Mark Boal for The Hurt Locker
Quentin Tarantino for Inglourious Basterds
Alessandro Camon and Oren Moverman for The Messenger
Ethan Coen and Joel Coen for A Serious Man
Pete Docter and Bob Peterson for Up
Having taken home the BAFTA, it would seem that The Hurt Locker has positioned itself for a potential clean sweep at the Oscars this year. The film has garnered almost uniformly excellent reviews and its meagre box-office take appears to have had little impact on its chances come Awards season. To get it out of the way at the start, this is going to be the Iraq film to compete for the awards, to The Messenger will have to put up with being the year’s second-best semi-apolitical Iraq movie.
Just for the sake of my own sanity and desperate need to have these written somewhere, I give you my favourite forty-two films of the past decade. There are at least fifty-six other films I would like to put onto a list, but I think I need to forcefully prevent any more decade-based listmaking as quickly as possible. So beneath is the top ten list, along with a sentence or two on each film and then thirty-two, out-of-list-order, films which I had to include.
Time to have a little guess again at which films could be nominated for Oscars in a couple of months time, just entirely based on hype and vague attempts to understand the predictable nature of the Academy. So, for debate and conjecture’s stake, enjoy these predictions for the Oscar nominations in 2010, post jump. Continue reading →
In a column for the Guardian over the weekend, Joe Queenan used A Serious Man to stand in example of movies by directors which stand apart from the rest of their filmography. In the case of A Serious Man, Queenan writes:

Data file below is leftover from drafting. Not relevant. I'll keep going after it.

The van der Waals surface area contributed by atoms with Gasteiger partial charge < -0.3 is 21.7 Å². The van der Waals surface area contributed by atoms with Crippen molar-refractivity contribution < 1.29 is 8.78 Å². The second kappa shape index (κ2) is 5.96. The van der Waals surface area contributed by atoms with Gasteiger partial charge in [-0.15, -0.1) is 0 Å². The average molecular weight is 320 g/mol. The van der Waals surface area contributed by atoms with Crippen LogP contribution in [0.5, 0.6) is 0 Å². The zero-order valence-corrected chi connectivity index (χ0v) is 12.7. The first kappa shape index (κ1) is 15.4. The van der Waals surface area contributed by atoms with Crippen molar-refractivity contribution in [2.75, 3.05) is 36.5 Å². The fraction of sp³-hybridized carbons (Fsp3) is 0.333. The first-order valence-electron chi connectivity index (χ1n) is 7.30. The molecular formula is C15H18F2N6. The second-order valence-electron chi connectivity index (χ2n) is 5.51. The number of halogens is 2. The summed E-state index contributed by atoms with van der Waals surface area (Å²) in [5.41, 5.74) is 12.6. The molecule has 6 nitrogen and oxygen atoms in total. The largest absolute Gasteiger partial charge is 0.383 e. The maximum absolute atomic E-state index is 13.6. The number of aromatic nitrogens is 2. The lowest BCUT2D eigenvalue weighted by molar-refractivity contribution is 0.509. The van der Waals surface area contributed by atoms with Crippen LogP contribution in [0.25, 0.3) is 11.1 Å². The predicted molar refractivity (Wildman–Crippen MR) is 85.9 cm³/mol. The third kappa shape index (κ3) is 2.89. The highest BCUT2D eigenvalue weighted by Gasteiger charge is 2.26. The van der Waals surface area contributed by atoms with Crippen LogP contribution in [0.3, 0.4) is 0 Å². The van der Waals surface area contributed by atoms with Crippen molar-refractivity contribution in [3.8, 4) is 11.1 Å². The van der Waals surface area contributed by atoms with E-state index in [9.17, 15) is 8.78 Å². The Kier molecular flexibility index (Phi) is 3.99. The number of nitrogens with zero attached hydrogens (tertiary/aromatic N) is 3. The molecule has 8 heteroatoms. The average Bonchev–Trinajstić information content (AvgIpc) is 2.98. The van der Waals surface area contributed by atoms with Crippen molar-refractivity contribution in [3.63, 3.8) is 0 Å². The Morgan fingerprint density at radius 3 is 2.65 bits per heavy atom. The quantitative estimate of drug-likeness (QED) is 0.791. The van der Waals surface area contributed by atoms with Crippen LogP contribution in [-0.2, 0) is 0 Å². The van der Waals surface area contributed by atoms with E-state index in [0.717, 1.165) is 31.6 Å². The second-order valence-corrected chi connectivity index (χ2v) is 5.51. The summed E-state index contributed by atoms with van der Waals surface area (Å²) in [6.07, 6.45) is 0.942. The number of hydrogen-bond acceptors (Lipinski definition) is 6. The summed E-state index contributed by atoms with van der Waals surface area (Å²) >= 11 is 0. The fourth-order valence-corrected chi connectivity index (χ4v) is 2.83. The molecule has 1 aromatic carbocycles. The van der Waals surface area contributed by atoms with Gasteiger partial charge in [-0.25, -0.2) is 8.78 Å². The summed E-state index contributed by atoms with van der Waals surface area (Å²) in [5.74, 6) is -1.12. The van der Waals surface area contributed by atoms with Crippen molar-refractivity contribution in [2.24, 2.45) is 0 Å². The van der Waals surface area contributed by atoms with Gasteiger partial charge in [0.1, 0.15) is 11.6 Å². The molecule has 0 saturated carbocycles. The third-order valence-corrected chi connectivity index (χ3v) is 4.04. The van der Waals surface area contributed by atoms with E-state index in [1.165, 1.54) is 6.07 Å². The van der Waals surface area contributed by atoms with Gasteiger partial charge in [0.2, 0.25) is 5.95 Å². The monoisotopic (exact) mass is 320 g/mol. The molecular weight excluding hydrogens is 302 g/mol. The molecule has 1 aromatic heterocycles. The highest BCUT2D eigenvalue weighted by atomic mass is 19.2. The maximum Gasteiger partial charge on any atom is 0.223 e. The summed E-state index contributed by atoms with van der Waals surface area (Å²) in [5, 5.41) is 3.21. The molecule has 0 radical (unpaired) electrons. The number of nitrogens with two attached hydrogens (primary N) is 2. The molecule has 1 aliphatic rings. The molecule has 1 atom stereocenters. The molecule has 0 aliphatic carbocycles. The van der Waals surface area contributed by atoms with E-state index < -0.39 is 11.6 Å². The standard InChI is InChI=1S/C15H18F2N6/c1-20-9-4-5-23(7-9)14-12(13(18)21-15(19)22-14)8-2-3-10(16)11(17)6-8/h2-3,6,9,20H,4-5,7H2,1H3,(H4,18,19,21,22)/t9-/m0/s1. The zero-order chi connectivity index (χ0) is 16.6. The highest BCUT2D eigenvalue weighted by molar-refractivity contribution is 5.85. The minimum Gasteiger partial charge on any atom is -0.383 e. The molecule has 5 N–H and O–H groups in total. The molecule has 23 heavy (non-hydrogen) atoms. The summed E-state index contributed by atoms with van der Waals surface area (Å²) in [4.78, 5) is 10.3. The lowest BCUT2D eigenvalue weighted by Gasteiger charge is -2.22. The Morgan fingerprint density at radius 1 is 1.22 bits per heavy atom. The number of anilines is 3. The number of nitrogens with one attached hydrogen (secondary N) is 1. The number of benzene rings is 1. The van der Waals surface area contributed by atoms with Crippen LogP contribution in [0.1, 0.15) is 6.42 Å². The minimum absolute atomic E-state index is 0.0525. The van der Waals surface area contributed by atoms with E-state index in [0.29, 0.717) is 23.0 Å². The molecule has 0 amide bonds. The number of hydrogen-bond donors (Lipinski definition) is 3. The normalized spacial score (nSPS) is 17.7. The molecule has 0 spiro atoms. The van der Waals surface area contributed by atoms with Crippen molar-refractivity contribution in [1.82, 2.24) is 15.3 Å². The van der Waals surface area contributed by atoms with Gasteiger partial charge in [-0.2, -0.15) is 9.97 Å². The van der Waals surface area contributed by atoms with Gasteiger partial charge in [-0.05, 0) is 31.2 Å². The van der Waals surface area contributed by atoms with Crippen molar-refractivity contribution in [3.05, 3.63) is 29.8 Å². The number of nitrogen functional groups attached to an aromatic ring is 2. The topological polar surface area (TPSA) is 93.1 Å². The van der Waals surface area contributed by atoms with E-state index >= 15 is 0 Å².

A Serious Man falls into that category of films that, for whatever reason, do not have the same texture or mood as a director’s other films. It may be a decision the film-maker has made deliberately, or it may be entirely inadvertent, but these films stand apart from the other movies in a director’s body of work. It is as if the film-maker abruptly decided to take a holiday from his own personality and make a film in somebody else’s style.
He goes on to cite other examples of this theory for great directors. He notes Werner Herzog for Rescue Dawn (“…a well-crafted action picture. And nothing more.“), Spike Lee’s Inside Man (“…certainly doesn’t have the feel of any other Spike Lee film. It is work for hire.“) and Ang Lee with The Hulk (“…one of those catastrophes so bad that its sequel seems like the industry’s personal apology to the movie-going public for what has gone before.“)
He also cites a few examples of better one-offs, such as Scorsese’s Age of Innocence, Eastwood’s The Bridges of Madison County and, inexplicably, Peter Weir’s Green Card.
I’ll leave what he considers good or bad to the side (seriously though, Green Card?) and just comment on the mistake of characterising so many of these films as being far apart from the other work by directors.
The Coen brothers have announced plans to remake the John Wayne classic True Grit, the one where the man plays Rooster Cogburn and the one he won his Oscar for.
The Coens are not however looking to remake the film so much as go back to an adaptation of the original novel by Charles Portis which backgrounds the Cogburn character in favour of Mattie, played by Kim Darby in the original film, which will mean they will likely focus on the darker, less heroic elements of the story.
The brothers already have a lot of projects lined up with A Serious Man, a black comedy about a man whose wife is leaving him due to his mooching brother, the next. They’ve also got their hands on an adaptation of Michael Chabon’s sparky Yiddish Policeman’s Union plus theatre comedy Hail Caesar and the mysterious Suburbicon.
Busy time post Oscar for the Coens and, it seems to me, they have a clean canvas on which to chart the rest of their artistic career.